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  • Sarah Kingwell

Therapy


“Just because no one else can heal or do your inner work for you, doesn't mean you can, should, or need to do it alone” Lisa Olivera


This post is about me sharing my personal experience seeking support for my mental health, how accepting I needed support changed my judgement on the idea of therapy and how finding the right therapist has led me to where I am today.


I have always had the mindset that I can do everything myself, that getting therapy means I am weak, I am ‘crazy’, and that I need help, all of these statements went against my own life script that ‘I am strong’ therefore I resisted therapy, purely out of fear of being put in a box and labelled as ‘crazy’. I now realise that In fact, it's ok to not always be ok, we are all humans we all have ups and downs, and getting support does not mean you are weak or crazy, it means you understand that your mental health is just as important as your physical health. When we are sick we go to the doctor, we don't think we are weak because we are sick and need medical support, and the same applies to our mental health. We are not weak or crazy for seeking therapy, it is actually the opposite.


Throughout the years I have had a sense of feeling ‘lost’, out of touch with reality and then other times feeling invincible and almost like a superwoman. My first experience seeking support was in the UK when I was around 25 years old I was referred to a psychiatrist given a prescription for medication and diagnosed as bipolar and that was it. This experience filled me with resistance to taking the medication and denying the diagnosis, I left with a bitter taste in my mouth and from that day refused to ever seek support again, and I knew best I would get better by myself and with my art. I continued ‘living’ life in a trance of uncontrollable highs and lows, as I travelled around the world distracting myself with work, continuing with my self-destructive behaviour, and denying the deterioration of my mental health.


At the start of 2019 I began my studies of mental health, at this point my ignorance to my mental health was playing catch up, I found myself being triggered and challenged by the topics discussed in class. This was the year where my mental health had enough, and I experienced my first debilitating panic attack and severe anxiety that did not shift, I struggled getting out of bed and I got progressively worse and worse. During this time I was fortunate to have a supportive partner who helped me in seeking support, he came with me to the doctor, after much resistance, I found myself back in the chair speaking to a psychiatrist. Unfortunately once again I was offered medication, and sent email attachments around bipolar, PTSD and depression, that was enough I switched a switch and was back to being invincible and of course ‘strong’, I did not need therapy.


At the end of 2019 I completed 200 hours of work placement at a homeless shelter for men in Sydney CBD, I was triggered and yet I kept on ignoring my mental health, and just like when you are sick if you ignore it, it may seem like it goes away but sometimes you just get use to the pain, and that is exactly what was happening for me I just got use to it. Upon reflection of my work placement experience I identified gaps in my knowledge and had to undertake an assessment on self-care, this is when I realised that if I want to be able to support people and achieve my own dreams of being an art therapist, first I have to look after my own mental health and this was when I got in contact with life supports counselling service.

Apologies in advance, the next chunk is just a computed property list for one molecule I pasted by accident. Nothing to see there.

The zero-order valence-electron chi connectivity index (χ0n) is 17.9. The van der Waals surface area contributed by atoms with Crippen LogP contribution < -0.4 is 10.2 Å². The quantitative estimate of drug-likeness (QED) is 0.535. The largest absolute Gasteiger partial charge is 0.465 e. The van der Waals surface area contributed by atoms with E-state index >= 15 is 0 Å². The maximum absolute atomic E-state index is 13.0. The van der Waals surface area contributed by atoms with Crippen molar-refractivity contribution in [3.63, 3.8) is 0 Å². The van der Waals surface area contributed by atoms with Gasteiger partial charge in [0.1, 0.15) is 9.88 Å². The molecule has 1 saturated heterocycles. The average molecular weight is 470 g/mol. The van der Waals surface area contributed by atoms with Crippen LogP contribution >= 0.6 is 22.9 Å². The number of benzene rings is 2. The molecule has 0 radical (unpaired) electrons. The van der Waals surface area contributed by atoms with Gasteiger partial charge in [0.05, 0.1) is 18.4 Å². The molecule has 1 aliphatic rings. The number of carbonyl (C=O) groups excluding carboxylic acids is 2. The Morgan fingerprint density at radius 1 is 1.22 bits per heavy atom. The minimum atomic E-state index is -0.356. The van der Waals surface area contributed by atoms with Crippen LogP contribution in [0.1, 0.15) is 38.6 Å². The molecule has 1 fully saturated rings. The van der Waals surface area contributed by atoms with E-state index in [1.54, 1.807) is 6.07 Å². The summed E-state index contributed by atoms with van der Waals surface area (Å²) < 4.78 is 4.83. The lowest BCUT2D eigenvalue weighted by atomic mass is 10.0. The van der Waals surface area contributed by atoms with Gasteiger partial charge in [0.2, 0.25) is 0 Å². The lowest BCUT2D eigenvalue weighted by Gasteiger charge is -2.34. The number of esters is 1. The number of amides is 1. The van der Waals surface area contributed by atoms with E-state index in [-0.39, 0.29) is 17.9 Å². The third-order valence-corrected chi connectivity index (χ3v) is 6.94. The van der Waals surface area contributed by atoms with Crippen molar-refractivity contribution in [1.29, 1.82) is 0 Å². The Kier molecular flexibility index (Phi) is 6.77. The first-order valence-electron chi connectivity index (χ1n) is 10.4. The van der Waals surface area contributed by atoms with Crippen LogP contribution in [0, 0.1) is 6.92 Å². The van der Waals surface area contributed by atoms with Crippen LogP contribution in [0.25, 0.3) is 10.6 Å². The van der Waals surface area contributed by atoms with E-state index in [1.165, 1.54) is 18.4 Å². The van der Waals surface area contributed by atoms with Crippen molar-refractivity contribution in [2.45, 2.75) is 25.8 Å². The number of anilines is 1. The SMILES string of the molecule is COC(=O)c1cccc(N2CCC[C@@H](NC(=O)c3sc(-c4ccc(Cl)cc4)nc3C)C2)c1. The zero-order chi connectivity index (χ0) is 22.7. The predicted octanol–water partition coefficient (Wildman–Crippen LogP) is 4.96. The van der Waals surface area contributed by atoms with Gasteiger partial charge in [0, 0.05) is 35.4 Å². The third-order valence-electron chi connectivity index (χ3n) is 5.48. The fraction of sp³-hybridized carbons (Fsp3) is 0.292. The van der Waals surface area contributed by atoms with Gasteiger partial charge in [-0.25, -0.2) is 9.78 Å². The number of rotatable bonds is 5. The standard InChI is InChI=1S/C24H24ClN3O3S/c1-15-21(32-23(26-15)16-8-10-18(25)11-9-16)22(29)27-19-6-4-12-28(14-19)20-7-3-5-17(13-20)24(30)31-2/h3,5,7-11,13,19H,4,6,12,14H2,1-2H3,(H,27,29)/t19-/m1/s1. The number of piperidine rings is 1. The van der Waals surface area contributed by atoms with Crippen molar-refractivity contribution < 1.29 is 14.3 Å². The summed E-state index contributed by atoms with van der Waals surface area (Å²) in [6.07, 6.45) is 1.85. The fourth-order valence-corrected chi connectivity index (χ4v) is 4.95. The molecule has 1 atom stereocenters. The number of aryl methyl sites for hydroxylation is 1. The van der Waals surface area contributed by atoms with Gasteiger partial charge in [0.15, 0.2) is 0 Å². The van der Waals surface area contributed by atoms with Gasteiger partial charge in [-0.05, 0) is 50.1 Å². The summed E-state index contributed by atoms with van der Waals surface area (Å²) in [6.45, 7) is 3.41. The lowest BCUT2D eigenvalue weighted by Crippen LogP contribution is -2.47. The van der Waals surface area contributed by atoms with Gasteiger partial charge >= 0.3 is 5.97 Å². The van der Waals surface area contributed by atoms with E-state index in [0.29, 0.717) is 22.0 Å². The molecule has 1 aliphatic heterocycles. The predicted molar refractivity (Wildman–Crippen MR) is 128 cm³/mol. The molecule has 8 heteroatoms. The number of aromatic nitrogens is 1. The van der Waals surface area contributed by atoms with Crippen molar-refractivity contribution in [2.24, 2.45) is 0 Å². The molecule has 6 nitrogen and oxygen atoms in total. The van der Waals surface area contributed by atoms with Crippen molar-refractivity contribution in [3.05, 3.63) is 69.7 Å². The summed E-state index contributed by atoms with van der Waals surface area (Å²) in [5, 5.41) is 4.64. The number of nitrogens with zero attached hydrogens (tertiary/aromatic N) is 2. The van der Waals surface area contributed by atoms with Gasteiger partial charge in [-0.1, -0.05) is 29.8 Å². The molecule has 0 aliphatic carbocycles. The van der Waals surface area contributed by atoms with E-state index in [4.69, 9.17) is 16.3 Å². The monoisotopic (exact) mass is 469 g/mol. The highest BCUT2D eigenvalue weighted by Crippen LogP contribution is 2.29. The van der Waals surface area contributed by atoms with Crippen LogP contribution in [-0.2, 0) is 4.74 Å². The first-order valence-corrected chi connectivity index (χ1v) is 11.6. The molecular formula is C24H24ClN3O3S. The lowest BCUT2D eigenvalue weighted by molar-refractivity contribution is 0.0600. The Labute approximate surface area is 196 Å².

Instead of going down the same path I had attempted twice in two different countries, I decided I wanted a counsellor and maybe that would be an entirely different experience, I called a support line, answered a few simple questions and was referred to a counsellor that was close to where I live. My first session was in december 2019, and still today in september I have regular sessions with the same counsellor and honestly I have never felt so balanced and accepting of myself. The journey at the start was challenging, confronting and I was unsure, but my counsellor empowered me, recognised my strengths and has supported me in making my own decisions in what is best for me.


I have gone through assessments, I have been recommended referrals to a psychiatrist, but I have also been told that I am not my diagnosis I am so much more than that, and my counsellor has helped me find my own inner strength that I thought I had by always having to ‘be strong’, by allowing myself to embrace my weaknesses and accept my highs and lows.


The best description my counsellor gave me was ‘imagine you are in a swimming pool and you are balancing on a beach ball, you keep trying to push it down and push it down, eventually what happens when you lose control of the beach ball? It smacks you in the face’, that was exactly how I was living through life, constantly putting on a brave face, ignoring my emotions and my problems until they all came to the surface.


As my counsellor says ‘When the pain becomes too big to ignore or the opportunity is too great to miss, that is when we make the change we need to make’.


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